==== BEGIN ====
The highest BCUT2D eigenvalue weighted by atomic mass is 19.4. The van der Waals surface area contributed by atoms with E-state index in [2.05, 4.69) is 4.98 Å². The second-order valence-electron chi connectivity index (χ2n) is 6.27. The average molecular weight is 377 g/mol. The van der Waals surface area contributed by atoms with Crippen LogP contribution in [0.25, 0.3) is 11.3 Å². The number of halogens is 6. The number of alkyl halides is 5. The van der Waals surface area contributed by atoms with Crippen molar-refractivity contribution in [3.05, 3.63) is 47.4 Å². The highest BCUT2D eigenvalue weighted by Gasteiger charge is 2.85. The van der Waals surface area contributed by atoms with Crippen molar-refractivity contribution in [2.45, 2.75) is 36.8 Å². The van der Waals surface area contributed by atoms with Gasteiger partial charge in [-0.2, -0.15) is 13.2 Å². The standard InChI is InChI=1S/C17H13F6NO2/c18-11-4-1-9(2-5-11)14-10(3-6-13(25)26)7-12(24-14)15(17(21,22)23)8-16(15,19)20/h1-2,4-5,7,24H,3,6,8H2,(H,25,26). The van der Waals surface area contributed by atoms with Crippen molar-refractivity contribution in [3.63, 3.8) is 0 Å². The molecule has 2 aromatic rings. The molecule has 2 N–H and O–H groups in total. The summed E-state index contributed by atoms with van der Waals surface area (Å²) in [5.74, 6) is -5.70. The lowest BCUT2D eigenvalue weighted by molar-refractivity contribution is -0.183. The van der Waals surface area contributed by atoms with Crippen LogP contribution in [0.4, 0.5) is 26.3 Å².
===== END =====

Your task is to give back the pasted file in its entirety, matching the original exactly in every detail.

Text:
The highest BCUT2D eigenvalue weighted by atomic mass is 19.4. The van der Waals surface area contributed by atoms with E-state index in [2.05, 4.69) is 4.98 Å². The second-order valence-electron chi connectivity index (χ2n) is 6.27. The average molecular weight is 377 g/mol. The van der Waals surface area contributed by atoms with Crippen LogP contribution in [0.25, 0.3) is 11.3 Å². The number of halogens is 6. The number of alkyl halides is 5. The van der Waals surface area contributed by atoms with Crippen molar-refractivity contribution in [3.05, 3.63) is 47.4 Å². The highest BCUT2D eigenvalue weighted by Gasteiger charge is 2.85. The van der Waals surface area contributed by atoms with Crippen molar-refractivity contribution in [2.45, 2.75) is 36.8 Å². The van der Waals surface area contributed by atoms with Gasteiger partial charge in [-0.2, -0.15) is 13.2 Å². The standard InChI is InChI=1S/C17H13F6NO2/c18-11-4-1-9(2-5-11)14-10(3-6-13(25)26)7-12(24-14)15(17(21,22)23)8-16(15,19)20/h1-2,4-5,7,24H,3,6,8H2,(H,25,26). The van der Waals surface area contributed by atoms with Crippen molar-refractivity contribution in [3.63, 3.8) is 0 Å². The molecule has 2 aromatic rings. The molecule has 2 N–H and O–H groups in total. The summed E-state index contributed by atoms with van der Waals surface area (Å²) in [5.74, 6) is -5.70. The lowest BCUT2D eigenvalue weighted by molar-refractivity contribution is -0.183. The van der Waals surface area contributed by atoms with Crippen LogP contribution in [0.4, 0.5) is 26.3 Å².